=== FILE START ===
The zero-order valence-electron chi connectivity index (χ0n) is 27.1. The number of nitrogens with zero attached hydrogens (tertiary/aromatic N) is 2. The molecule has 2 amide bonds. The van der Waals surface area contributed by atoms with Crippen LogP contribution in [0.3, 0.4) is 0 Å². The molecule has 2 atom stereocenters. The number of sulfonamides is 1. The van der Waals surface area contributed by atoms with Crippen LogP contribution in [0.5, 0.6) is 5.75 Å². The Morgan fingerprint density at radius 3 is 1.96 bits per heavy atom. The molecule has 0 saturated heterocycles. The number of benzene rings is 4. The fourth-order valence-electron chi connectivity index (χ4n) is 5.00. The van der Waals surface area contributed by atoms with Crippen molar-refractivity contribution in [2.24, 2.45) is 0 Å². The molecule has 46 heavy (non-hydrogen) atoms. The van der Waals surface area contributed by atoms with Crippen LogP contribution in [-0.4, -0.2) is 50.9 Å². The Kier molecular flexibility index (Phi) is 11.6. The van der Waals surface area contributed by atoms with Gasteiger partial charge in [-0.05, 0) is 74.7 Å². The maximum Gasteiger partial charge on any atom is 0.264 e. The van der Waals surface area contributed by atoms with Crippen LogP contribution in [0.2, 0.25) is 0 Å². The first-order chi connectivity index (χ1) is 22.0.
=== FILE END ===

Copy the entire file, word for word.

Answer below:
The zero-order valence-electron chi connectivity index (χ0n) is 27.1. The number of nitrogens with zero attached hydrogens (tertiary/aromatic N) is 2. The molecule has 2 amide bonds. The van der Waals surface area contributed by atoms with Crippen LogP contribution in [0.3, 0.4) is 0 Å². The molecule has 2 atom stereocenters. The number of sulfonamides is 1. The van der Waals surface area contributed by atoms with Crippen LogP contribution in [0.5, 0.6) is 5.75 Å². The Morgan fingerprint density at radius 3 is 1.96 bits per heavy atom. The molecule has 0 saturated heterocycles. The number of benzene rings is 4. The fourth-order valence-electron chi connectivity index (χ4n) is 5.00. The van der Waals surface area contributed by atoms with Crippen molar-refractivity contribution in [2.24, 2.45) is 0 Å². The molecule has 46 heavy (non-hydrogen) atoms. The van der Waals surface area contributed by atoms with Crippen LogP contribution in [-0.4, -0.2) is 50.9 Å². The Kier molecular flexibility index (Phi) is 11.6. The van der Waals surface area contributed by atoms with Gasteiger partial charge in [-0.05, 0) is 74.7 Å². The maximum Gasteiger partial charge on any atom is 0.264 e. The van der Waals surface area contributed by atoms with Crippen LogP contribution in [0.2, 0.25) is 0 Å². The first-order chi connectivity index (χ1) is 22.0.